Nolan and others with “Right on Crime” see hope in the prison reform and in the Redemption Law, sponsored by representative Doug Collins, R-Ga., Which would require prisons to assess the risk of recidivism of detainees, encourage drug treatment and offer incentives for prisoners to participate in programs to reduce recidivism.
Collins said his bill would create “a federal prison system to assess the risk of each individual detainee for the reiteration of the crime and then to offer evidence-based resources – such as mental health care, professional skills, treatment of abuse of substances and faith based programs – making them less likely to recriminate when they are released. ”
Sens. John Cornyn, R-Texas, and Sheldon Whitehouse, D-R.I., Have collaborated with a similar bill that also seeks to help the prisoners return to society.
Offering programs to help inmates turn straight should be a popular idea. “Whatever the point of view of the federal ruling laws – if you think they are too fair, too harsh or too lenient – there should be agreement that it is crucial for the GOP to have programs for the transition of federal prisoners into society,” DOJ Inspector General Michael Horowitz wrote in a 2017 report.
Many criminal justice reformers do not think that the Collins bill goes far enough. Like Nolan, they want a bill that sets federal minimum standards that too often jeopardize low-level offenders for decades, even life. Even under Trump, they will not be content with just the reform centered on prisoners.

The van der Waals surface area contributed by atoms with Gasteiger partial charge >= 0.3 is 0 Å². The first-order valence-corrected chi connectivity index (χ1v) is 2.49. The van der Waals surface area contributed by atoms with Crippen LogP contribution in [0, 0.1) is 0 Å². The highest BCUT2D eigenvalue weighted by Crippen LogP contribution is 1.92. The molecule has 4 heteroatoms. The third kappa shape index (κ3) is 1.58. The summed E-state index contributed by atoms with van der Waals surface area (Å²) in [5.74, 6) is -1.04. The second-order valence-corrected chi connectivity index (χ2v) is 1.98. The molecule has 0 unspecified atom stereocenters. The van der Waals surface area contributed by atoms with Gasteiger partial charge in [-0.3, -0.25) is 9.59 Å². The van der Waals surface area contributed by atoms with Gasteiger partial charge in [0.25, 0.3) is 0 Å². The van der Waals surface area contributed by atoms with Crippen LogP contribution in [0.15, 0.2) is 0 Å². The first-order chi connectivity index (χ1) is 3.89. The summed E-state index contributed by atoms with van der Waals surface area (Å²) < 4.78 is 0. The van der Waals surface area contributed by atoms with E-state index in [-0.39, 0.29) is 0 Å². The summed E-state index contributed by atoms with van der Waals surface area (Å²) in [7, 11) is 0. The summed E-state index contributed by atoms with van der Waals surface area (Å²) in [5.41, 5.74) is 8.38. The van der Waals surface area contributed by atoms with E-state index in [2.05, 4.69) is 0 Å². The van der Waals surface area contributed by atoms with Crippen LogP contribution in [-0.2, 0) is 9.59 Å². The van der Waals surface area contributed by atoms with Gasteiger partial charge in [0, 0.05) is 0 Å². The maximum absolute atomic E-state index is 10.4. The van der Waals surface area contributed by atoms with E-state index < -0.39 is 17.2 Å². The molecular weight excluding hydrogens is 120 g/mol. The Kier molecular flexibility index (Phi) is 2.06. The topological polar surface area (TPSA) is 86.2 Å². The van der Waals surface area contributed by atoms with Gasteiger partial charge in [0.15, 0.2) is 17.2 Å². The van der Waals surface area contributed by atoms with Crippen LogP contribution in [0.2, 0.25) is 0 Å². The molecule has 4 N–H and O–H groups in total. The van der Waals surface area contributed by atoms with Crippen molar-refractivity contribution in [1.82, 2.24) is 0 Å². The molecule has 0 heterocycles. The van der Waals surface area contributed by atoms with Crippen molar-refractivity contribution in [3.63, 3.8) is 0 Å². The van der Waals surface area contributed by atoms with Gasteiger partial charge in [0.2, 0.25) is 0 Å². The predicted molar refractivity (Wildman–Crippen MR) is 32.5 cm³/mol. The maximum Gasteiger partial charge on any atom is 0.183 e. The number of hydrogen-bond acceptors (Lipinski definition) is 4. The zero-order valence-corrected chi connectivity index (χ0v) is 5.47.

For example, Eric Sterling, who founded the Criminal Justice Policy Foundation to correct the excesses in federal drug laws that helped write as an assistant to the Senate in the 1980s, thinks that Kushner and Nolan have set too low a level.
“A traditional Washington approach is to say, always take half a loaf rather than a loaf of bread,” Sterling said. In this case, “conceptually it makes no sense to try to solve problems with prisons when the flow of people entering prison is not addressed”.
Sterling recalled how opponents of the drug war pushed Congress to reduce a disparities in sentencing that disproportionately fell on black criminals. The federal conviction for holding five grams of crack cocaine was five years in prison, the same as possession of 500 grams of cocaine powder, a drug of choice for white inmates. It took years before Congress passed a measure to address the inequality with the Fair Sentencing Act of 2009, although it limited itself to reducing inequality rather than eliminating it.
“We are now eight years later and it has not yet been resolved,” Sterling said.
But Derek Cohen of the Texas Public Policy Foundation considers the Collins bill to be “a good first step”. He hopes that the reformers will not let the perfect obstacle to good.
In the last decade, Cohen noted, Texas officials have focused on strengthening treatment and reintegration programs for offenders – and it worked. The number of state prisoners has decreased.
Brooke Rollins, president of the Texas Public Policy Foundation, is leaving his perch in Austin to promote nationwide reforms. And it will work for Kushner.